Her most famous work is her book “Streewise” which was developed in parallel to a documentary film by her husband Martin Bell. This project started out in 1983 as an assignment for Life magazine with the reporter Cherly McCall. It is about the life of street kids in Seattle. As they were driving around, they saw a group of kids by a graffiti wall. They were very suspicious of the two ladies, persuaded that they were undercover cops. Mary says that two things helped them to be accepted. The first thing was when she received a fine for jaywalking (crossing the street in a dangerous place). She stood up to the cop who gave her the ticket and the kids gathered around to watch the lady stand up to a cop. The second thing that helped was being accepted by Lulu, an influential girl in the neighbourhood. Lulu was nineteen, she was gay and had been on and off the streets since she was nine. She was constantly defending the kids, often fighting off men and women much bigger and stronger than herself.
One by one, Mary came to know each of the street kids. Once the relationship had started, the project could begin.
“My favourite thing to do is to go back, that’s how I get my pictures.”
Mary became friends with a 13 year old prostitute known as “Tiny”. She became a confidente and the central subject to this series. Tiny We learn that Tiny dreamed of a horse farm, diamonds and furs, and having ten children. Mary offered to adopt Tiny on condition she went to school. This wasn’t possible for Tiny so she stayed on the streets. Mary Ellen Mark visited her consistently till her death in 2015, photographing her and making a number of films.
The project carried on through the year, Mary Ellen and her husband Mark Bell making a film documenting the lives of these street kids.
Mary returned to Seattle with the finished film in 1984 to show the film to the street kids. It was a success, the children laughed every time they saw Lulu, and as the film went on and became more serious, the children became silent. At the end, many were in tears. As Mary tells us, at the end, one boy went up to Martin and asked “Are our lives really like this?”.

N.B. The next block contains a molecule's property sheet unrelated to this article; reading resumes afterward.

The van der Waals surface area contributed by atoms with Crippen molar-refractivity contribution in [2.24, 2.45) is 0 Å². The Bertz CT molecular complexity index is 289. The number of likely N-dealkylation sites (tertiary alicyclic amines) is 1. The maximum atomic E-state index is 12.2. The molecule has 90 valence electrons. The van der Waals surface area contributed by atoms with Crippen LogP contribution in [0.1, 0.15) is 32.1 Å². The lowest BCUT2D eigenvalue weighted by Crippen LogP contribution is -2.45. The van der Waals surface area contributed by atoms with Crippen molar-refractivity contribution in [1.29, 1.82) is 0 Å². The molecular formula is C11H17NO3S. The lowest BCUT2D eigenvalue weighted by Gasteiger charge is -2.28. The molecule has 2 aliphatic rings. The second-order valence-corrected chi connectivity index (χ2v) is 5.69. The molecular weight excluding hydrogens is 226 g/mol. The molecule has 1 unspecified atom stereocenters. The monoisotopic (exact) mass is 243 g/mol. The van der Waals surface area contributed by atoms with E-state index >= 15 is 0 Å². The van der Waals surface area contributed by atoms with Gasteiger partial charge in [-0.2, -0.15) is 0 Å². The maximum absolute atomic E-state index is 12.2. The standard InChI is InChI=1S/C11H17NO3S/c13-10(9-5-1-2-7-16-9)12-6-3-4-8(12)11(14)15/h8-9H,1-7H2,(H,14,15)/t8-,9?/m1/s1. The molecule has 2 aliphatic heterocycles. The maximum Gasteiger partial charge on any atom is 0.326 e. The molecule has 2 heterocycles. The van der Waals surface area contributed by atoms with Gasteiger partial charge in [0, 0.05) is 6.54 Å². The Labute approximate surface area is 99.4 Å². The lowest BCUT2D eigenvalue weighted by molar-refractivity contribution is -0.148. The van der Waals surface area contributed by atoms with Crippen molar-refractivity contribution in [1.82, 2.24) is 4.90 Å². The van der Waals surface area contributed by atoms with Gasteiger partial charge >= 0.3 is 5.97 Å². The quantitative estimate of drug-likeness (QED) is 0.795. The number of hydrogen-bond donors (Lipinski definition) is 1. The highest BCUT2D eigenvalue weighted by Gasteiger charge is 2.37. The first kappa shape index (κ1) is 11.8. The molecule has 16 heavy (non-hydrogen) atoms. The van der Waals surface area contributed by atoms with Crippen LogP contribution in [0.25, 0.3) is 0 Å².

A book “Streetwise” was published in 1988, and Mary published later a book called “Tiny : streetwise revisited” which takes us from a 13 year old girl to motherhood.
We also learn that Lulu died in 1985, stabbed to death in a street fight.
“If you can shoot on the streets, shoot spontaneously, you can shoot anything.”
In her introduction to the book Falkland Road, Mary Ellen tells us that today, no magazine would sponsor such projects. The real world in no longer seen in magazines. She says the only documentary photography we see is of war and disasters. Everything else has been replaced by fashion and celebrities. I think she has a valid point here, there is little place now for these long term, intimate projects. There is no money in this market and it is a real shame.
If you haven’t read it, I made a short article about another American photographer called Suzanne Stein who coincidentally started photography in 2015, the year Mary Ellen Mark died. The link to the article is here. This shows that documentary photography is still alive but often difficult to find in the jungle of social media.
Mary Ellen Mark published twenty one books in her career and taught photography workshops for more than 30 years.